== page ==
What happened

Wednesday is turning into an unpleasant day for investors in semiconductor stocks as shares of Intel (INTC -1.60%), Qualcomm (QCOM -2.53%), and Applied Materials (AMAT -4.58%) slide in early trading. As of 9:50 a.m. EST, Intel stock is down 2.6%, Qualcomm is selling off 3.6%, and Applied Materials is leading the sector lower with a 4% loss.

But another company entirely may be to blame for this sell-off: Micron Technology (MU -4.47%).

So what

Yesterday Micron cited weakening market conditions as its reason for cutting DRAM and NAND computer memory production by approximately 20% in Q4, and warned these cuts "will be made across all technology nodes where Micron has meaningful output."  

NAND memory produced will still be up year over year (YOY), but down sequentially. DRAM production will decline both YOY and sequentially as Micron positions its business to weather anticipated reduced demand in 2023 -- and shrinks its inventories accordingly. But what do Micron's problems have to do with Intel, Qualcomm, and Applied Materials? Why might these stocks be going down today in response to Micron's news?

As Reuters points out this morning, "Micron was the first major chipmaker to sound an alarm about falling demand for PCs and smartphones earlier this year." Because of this, investors appear to be making Micron into a sort of bellwether for tech stocks -- the proverbial canary in the coal mine. And if Micron just dropped dead, the worry is that other semiconductor makers (and in the case of Applied Materials, makers of equipment for making semiconductors) may soon also be gasping for air.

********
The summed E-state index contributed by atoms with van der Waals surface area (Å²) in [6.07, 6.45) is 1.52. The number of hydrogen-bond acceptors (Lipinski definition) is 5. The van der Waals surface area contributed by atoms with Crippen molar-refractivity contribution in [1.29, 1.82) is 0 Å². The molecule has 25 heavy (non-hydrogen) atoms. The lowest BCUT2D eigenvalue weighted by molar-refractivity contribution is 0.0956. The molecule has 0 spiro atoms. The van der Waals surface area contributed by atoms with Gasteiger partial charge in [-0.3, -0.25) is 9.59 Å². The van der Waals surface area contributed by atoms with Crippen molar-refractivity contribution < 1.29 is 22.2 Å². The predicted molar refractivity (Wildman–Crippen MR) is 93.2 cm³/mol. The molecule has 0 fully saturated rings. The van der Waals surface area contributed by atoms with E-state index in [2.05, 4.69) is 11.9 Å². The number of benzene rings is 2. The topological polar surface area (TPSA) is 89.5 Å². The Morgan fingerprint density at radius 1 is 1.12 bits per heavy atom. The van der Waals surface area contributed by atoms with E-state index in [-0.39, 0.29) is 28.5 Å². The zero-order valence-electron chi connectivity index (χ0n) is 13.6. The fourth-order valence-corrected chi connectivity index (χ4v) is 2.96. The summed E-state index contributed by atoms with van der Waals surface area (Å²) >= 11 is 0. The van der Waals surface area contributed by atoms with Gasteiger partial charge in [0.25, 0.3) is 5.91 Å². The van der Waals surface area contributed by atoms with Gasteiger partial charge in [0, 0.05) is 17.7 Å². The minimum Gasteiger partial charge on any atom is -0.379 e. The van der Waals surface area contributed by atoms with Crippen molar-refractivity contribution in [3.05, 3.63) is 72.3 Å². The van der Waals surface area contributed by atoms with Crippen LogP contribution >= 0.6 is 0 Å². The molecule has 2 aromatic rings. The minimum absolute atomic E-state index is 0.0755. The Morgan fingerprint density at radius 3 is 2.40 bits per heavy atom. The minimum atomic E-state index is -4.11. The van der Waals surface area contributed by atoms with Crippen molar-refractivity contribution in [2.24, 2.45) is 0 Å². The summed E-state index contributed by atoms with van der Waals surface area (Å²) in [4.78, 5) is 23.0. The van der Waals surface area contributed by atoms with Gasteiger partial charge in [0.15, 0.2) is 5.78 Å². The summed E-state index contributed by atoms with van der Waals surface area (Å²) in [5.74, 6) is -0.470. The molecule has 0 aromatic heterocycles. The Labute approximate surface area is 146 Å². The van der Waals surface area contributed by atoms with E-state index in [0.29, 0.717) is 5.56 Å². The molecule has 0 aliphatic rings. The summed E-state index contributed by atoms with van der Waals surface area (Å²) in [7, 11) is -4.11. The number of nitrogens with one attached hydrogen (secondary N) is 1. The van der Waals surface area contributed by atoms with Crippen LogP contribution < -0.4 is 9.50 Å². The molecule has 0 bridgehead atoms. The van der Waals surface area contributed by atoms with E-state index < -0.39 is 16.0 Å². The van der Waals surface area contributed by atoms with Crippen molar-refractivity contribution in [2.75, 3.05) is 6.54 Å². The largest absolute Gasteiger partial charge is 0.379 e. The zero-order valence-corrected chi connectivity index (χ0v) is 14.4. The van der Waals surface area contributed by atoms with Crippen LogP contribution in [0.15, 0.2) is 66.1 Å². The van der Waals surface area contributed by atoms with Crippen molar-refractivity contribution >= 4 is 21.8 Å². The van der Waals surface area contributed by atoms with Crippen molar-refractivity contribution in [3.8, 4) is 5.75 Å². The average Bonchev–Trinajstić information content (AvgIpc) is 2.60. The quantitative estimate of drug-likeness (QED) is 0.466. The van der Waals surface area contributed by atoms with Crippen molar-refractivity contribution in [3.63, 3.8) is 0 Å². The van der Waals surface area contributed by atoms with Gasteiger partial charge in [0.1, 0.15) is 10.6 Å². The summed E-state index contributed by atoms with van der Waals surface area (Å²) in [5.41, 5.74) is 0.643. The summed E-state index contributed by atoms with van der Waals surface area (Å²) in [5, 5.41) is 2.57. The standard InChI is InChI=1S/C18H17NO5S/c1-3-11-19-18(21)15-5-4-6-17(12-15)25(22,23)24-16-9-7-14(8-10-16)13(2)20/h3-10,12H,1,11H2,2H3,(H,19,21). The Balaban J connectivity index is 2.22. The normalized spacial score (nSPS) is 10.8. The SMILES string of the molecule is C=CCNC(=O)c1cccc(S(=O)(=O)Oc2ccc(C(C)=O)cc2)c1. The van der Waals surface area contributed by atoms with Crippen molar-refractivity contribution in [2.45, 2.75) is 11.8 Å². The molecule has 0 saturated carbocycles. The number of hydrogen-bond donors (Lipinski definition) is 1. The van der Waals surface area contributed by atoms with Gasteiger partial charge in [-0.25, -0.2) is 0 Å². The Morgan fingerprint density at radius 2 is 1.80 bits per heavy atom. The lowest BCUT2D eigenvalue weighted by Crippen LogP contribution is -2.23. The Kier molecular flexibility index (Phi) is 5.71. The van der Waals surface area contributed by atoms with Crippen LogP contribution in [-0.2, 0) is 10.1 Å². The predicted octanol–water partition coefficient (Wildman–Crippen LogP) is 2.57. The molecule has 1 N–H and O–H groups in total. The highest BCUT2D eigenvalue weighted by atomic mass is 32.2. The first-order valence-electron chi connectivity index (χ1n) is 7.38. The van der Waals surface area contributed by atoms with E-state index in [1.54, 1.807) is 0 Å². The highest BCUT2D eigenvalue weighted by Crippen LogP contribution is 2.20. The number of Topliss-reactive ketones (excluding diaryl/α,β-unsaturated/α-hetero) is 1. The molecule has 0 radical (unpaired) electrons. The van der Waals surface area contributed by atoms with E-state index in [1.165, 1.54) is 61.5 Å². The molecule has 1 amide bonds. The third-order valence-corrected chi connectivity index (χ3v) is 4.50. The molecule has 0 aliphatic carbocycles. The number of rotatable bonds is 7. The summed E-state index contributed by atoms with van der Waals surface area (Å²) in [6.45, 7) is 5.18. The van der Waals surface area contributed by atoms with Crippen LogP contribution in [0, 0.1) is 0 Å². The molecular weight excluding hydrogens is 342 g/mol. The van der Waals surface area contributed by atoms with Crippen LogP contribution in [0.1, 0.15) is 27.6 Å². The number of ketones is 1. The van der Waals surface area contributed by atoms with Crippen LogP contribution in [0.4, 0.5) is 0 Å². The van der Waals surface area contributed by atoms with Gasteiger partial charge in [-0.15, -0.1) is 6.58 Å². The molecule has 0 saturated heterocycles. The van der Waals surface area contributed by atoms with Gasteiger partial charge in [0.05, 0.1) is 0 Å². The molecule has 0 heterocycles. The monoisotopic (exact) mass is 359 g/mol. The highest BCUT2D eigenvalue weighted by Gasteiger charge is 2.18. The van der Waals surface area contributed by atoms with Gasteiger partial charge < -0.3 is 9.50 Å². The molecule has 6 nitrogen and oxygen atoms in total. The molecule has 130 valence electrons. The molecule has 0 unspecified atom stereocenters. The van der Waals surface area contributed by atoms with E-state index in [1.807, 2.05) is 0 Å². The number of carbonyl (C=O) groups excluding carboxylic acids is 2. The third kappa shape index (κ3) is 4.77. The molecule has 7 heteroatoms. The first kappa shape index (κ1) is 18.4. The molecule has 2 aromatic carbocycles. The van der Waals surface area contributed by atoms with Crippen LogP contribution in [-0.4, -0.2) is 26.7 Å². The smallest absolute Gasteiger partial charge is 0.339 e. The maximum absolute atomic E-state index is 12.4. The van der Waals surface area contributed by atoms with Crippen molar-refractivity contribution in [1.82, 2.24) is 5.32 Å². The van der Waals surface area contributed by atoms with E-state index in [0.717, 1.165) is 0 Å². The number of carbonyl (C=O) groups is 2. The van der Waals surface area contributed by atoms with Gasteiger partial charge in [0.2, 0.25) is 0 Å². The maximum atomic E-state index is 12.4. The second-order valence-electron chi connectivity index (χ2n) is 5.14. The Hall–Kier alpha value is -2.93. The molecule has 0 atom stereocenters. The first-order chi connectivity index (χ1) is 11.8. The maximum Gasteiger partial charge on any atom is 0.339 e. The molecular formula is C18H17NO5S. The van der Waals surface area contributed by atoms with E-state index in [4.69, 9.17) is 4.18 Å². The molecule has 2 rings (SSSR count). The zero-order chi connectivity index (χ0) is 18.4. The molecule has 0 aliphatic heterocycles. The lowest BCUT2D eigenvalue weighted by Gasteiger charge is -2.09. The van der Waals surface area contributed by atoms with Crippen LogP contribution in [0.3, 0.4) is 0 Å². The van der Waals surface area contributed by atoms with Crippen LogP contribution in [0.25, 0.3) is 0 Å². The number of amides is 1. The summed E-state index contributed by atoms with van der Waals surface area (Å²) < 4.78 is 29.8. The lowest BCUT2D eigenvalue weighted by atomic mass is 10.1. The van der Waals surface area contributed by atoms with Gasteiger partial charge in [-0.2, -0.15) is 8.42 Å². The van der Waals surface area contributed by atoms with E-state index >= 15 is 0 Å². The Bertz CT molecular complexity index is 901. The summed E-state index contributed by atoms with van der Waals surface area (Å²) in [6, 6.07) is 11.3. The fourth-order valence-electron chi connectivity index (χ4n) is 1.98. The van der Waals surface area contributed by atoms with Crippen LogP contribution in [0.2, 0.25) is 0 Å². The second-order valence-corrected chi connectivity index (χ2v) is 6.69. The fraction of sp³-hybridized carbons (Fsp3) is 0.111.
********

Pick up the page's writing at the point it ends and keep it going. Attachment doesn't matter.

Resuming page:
Now what

Now, the news isn't all bad. Turns out, just last night -- and importantly, after Micron posted its warning -- investment banker Credit Suisse released new stock ratings in which it recommended buying shares of Micron and Qualcomm, and several other chips stocks besides. According to The Fly, Applied Materials wasn't one of the stocks recommended, nor was Intel.  

Interestingly, Credit Suisse cited Intel's need to play catch-up with other semiconductor companies, and the toll this will take on the company's free cash flow, as the primary reason it rated Intel stock only neutral and not outperform (like Micron and Qualcomm). And indeed, if we take a look at Intel's financials, we can see that currently, Intel looks like one of the weakest players in semiconductors, with trailing-12-month free cash flow of negative $13.3 billion.

In contrast, data from S&P Global Market Intelligence shows Qualcomm, Applied Materials, and Micron all still generating positive free cash flow -- $6.8 billion, $4.9 billion, and $3.1 billion, respectively, over the last 12 months.

Of these three, Qualcomm appears to offer investors the best valuation, with a 19.9 free-cash-flow multiple on its stock, a respectable 17% projected growth rate, and a 2.4% dividend yield to boot. If you're looking to take advantage of today's sell-off and buy into semiconductor stock weakness, I suspect Qualcomm stock is the best place to start looking for a bargain.